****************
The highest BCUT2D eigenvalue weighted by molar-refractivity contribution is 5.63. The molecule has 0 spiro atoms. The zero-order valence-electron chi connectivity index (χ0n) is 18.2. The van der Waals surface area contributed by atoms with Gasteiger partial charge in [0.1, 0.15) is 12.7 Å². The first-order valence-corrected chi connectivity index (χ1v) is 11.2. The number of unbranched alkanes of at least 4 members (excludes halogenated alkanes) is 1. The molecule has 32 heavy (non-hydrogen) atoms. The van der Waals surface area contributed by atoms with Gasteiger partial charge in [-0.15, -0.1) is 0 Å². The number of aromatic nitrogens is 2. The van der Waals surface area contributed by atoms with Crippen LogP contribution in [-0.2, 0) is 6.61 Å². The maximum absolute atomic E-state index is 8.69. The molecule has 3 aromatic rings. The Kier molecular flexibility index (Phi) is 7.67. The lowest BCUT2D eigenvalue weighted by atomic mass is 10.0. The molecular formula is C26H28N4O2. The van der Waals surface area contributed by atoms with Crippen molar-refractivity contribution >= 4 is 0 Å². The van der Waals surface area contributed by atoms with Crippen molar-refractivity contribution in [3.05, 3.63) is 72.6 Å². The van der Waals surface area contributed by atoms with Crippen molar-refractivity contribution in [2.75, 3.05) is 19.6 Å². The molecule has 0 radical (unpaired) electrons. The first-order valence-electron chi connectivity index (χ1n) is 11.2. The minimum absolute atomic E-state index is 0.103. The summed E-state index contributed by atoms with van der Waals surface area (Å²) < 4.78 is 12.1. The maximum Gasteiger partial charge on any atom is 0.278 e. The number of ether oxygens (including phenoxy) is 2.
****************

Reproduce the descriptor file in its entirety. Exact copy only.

The highest BCUT2D eigenvalue weighted by molar-refractivity contribution is 5.63. The molecule has 0 spiro atoms. The zero-order valence-electron chi connectivity index (χ0n) is 18.2. The van der Waals surface area contributed by atoms with Gasteiger partial charge in [0.1, 0.15) is 12.7 Å². The first-order valence-corrected chi connectivity index (χ1v) is 11.2. The number of unbranched alkanes of at least 4 members (excludes halogenated alkanes) is 1. The molecule has 32 heavy (non-hydrogen) atoms. The van der Waals surface area contributed by atoms with Gasteiger partial charge in [-0.15, -0.1) is 0 Å². The number of aromatic nitrogens is 2. The van der Waals surface area contributed by atoms with Crippen LogP contribution in [-0.2, 0) is 6.61 Å². The maximum absolute atomic E-state index is 8.69. The molecule has 3 aromatic rings. The Kier molecular flexibility index (Phi) is 7.67. The lowest BCUT2D eigenvalue weighted by atomic mass is 10.0. The molecular formula is C26H28N4O2. The van der Waals surface area contributed by atoms with Crippen molar-refractivity contribution >= 4 is 0 Å². The van der Waals surface area contributed by atoms with Crippen molar-refractivity contribution in [3.05, 3.63) is 72.6 Å². The van der Waals surface area contributed by atoms with Crippen molar-refractivity contribution in [2.75, 3.05) is 19.6 Å². The molecule has 0 radical (unpaired) electrons. The first-order valence-electron chi connectivity index (χ1n) is 11.2. The minimum absolute atomic E-state index is 0.103. The summed E-state index contributed by atoms with van der Waals surface area (Å²) < 4.78 is 12.1. The maximum Gasteiger partial charge on any atom is 0.278 e. The number of ether oxygens (including phenoxy) is 2.